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How ICE Picks Its Targets in the Surveillance Age

The New York Times | Source URL

The winter after Donald Trump was elected president, strangers began appearing in a parking lot on southern Washington State’s Long Beach Peninsula, at the port where the oyster boats come and go. Rather than gaze at the bay or the boats or the building-size piles of bleached shells, two men — one thinner, one thicker — stared at the shellfish workers. The strangers sat in their vehicle and watched the workers arrive in their trucks. They watched the workers grab their gear and walk to the docks. The workers watched them watching, too, and they soon began to realize that the men were from Immigration and Customs Enforcement. When the workers made eye contact, the officers nodded politely, but they said very little. For weeks, they just watched. Then the workers began to vanish.

The officers got someone at a restaurant in the town of Long Beach. They got someone else in a predawn takedown at the port. They arrested a man early one morning in nearby Ocean Park and spent the rest of that day looking for another in the town of Chinook. Then, another day, they went back to the port for another morning arrest.

The men from ICE made courtesy phone calls to the local authorities at the Pacific County Sheriff’s Office before making arrests, and local A.C.L.U. volunteers later obtained recordings of the calls, so it is possible to reconstruct the officers’ growing familiarity with the peninsula and its residents. “Yes, ma’am,” the thinner one said, in a call recorded that January. “My name is Officer Lonnie Miller with Immigration and Customs Enforcement. We’re going to be conducting an arrest out in the Nahcotta boat basin area this morning.”

The sheriff’s dispatcher sounded confused. “In where?” she asked.

“Nik-oda? Nik-otta? Near Ocean Park,” Officer Miller said, trying different pronunciations. The site was named after an 1800s Chinook leader who had been friendly with the white settlers. “Nuh-caught-uh,” the dispatcher said, gently correcting him. The officer continued to struggle in February. “The Nikoda … Nicotta tidelands area,” he said in one call. “The Nikoda boat basin … Nahcotta. I’m probably pronouncing it incorrectly.”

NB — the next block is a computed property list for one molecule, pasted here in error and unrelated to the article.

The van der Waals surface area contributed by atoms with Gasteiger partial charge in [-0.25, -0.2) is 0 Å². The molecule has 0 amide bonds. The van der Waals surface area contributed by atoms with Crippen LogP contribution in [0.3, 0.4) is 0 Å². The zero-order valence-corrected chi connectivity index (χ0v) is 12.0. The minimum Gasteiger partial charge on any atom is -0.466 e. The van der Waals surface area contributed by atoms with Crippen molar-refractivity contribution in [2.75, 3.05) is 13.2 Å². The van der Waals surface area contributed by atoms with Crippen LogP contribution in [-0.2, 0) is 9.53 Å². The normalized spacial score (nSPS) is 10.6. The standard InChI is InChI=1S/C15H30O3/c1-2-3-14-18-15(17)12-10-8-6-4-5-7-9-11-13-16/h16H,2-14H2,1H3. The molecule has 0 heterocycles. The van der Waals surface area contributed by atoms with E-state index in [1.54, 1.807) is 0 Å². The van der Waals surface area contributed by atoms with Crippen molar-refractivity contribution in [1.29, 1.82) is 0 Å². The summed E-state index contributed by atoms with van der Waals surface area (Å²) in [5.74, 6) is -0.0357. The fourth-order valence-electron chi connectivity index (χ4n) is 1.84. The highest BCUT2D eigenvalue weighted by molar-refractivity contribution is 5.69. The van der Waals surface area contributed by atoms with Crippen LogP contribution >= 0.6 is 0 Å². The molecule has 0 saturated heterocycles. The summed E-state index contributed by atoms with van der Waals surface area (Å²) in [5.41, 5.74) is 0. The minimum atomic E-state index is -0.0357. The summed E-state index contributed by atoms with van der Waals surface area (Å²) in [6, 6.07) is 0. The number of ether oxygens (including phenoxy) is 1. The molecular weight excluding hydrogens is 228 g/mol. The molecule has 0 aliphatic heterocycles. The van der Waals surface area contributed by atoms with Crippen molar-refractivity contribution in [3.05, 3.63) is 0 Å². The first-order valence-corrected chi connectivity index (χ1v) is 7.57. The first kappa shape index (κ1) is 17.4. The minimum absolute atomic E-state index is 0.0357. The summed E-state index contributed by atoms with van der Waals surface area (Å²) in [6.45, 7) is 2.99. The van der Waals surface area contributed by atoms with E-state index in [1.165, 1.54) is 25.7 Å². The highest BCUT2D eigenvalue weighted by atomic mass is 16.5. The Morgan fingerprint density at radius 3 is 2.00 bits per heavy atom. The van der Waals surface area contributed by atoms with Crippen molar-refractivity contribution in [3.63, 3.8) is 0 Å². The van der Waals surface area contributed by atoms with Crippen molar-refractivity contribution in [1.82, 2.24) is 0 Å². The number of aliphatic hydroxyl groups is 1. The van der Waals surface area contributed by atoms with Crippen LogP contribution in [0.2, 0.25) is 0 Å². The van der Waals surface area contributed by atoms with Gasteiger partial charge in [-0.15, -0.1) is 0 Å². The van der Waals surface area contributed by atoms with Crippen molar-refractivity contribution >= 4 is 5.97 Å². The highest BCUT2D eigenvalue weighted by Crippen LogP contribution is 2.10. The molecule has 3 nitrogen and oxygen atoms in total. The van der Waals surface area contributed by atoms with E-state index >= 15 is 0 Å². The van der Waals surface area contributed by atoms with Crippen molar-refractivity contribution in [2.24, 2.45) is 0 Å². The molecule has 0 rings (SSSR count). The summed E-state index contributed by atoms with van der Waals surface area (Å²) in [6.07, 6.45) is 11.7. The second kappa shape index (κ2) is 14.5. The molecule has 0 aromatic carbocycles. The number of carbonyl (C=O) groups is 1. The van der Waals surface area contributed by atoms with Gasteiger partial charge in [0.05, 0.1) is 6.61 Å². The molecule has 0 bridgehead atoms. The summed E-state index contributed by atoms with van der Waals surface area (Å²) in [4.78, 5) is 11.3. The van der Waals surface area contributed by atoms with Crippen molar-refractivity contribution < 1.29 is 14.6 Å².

But as spring turned to summer, Miller was learning to talk like a local — “I don’t have a specific address, but it’s the Port of Peninsula, um, up in Nahcotta” — and he and his partner, a deportation officer named M. Curtis Dietz, were turning their attention to the inland neighborhoods of the peninsula, where the workers lived with their families.

Miller and Dietz could drive from the port to Ocean Park, a village of 1,600 people, in about five minutes. Much of the drive took them along Bay Avenue, a broad thoroughfare that cuts across the two-mile-wide peninsula, connecting the shallow, oyster-rich waters of Willapa Bay on the east side to the thundering surf of the Pacific Ocean on the west side. Small businesses flank the avenue: a hardware store, a bank, a taco stand, a grocery store called Okie’s, a restaurant catering to the retirees who have settled here in beach cabins and Cape Cod-style homes. Eventually the officers began spending more time around 1925 Bay Avenue, an apartment complex and trailer park known as Tijuanita. They lurked in a revolving fleet of unmarked vehicles — a blue Hyundai S.U.V., a gold Ford Taurus X, a muscle car residents remember as a Ford Mustang — outfitted with aftermarket flashing light bars. Twice in April and twice more in June, Miller called the sheriff’s dispatcher to say they were parked just outside the trailer park, conducting surveillance.

The officers were looking for people, and seemingly for specific people. For the peninsula’s Spanish-speaking families, this fact led to some urgent questions. How were the officers picking their targets? And how did they find them? To arrest someone, ICE had to know who was who, and who was undocumented, and who lived where, and who drove what — but how could its officers know all this?

As families waited for answers, they hid more often in their homes, drawing the blinds, skipping volleyball games and birthday parties. But life went on. In early June from the safety of one of the Tijuanita apartments, a woman named Gladys Díaz Tadeo, the mother of three young daughters, posted a photo on Facebook of her family’s latest art project, a smiling piñata in the shape of a cupcake, which her proud 4-year-old struggled to hold up for the camera. Comments came pouring in.

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